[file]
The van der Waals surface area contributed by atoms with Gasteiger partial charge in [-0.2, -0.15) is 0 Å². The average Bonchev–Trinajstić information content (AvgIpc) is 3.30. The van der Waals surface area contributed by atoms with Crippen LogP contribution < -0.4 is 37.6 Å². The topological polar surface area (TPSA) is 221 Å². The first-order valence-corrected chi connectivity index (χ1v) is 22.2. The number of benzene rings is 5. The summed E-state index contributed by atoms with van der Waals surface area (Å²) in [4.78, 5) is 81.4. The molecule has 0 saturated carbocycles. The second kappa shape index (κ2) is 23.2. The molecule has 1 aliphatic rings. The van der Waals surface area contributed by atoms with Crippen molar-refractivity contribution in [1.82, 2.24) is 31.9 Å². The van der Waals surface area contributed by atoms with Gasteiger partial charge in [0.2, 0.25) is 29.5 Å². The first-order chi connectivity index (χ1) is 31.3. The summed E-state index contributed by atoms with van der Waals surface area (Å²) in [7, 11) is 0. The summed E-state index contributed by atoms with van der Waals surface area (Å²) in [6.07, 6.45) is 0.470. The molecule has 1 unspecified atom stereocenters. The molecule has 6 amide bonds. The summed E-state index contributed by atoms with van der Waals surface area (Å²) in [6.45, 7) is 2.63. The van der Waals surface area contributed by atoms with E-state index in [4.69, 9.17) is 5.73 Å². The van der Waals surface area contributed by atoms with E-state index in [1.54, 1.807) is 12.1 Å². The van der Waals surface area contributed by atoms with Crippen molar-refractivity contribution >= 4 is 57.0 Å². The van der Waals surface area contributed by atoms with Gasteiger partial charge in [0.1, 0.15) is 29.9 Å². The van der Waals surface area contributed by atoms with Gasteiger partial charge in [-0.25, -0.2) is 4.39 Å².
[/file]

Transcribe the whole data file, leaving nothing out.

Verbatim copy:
The van der Waals surface area contributed by atoms with Gasteiger partial charge in [-0.2, -0.15) is 0 Å². The average Bonchev–Trinajstić information content (AvgIpc) is 3.30. The van der Waals surface area contributed by atoms with Crippen LogP contribution < -0.4 is 37.6 Å². The topological polar surface area (TPSA) is 221 Å². The first-order valence-corrected chi connectivity index (χ1v) is 22.2. The number of benzene rings is 5. The summed E-state index contributed by atoms with van der Waals surface area (Å²) in [4.78, 5) is 81.4. The molecule has 0 saturated carbocycles. The second kappa shape index (κ2) is 23.2. The molecule has 1 aliphatic rings. The van der Waals surface area contributed by atoms with Crippen molar-refractivity contribution in [1.82, 2.24) is 31.9 Å². The van der Waals surface area contributed by atoms with Gasteiger partial charge in [0.2, 0.25) is 29.5 Å². The first-order chi connectivity index (χ1) is 31.3. The summed E-state index contributed by atoms with van der Waals surface area (Å²) in [7, 11) is 0. The summed E-state index contributed by atoms with van der Waals surface area (Å²) in [6.07, 6.45) is 0.470. The molecule has 1 unspecified atom stereocenters. The molecule has 6 amide bonds. The summed E-state index contributed by atoms with van der Waals surface area (Å²) in [6.45, 7) is 2.63. The van der Waals surface area contributed by atoms with E-state index in [4.69, 9.17) is 5.73 Å². The van der Waals surface area contributed by atoms with E-state index in [1.54, 1.807) is 12.1 Å². The van der Waals surface area contributed by atoms with Crippen molar-refractivity contribution >= 4 is 57.0 Å². The van der Waals surface area contributed by atoms with Gasteiger partial charge in [0.1, 0.15) is 29.9 Å². The van der Waals surface area contributed by atoms with Gasteiger partial charge in [-0.25, -0.2) is 4.39 Å².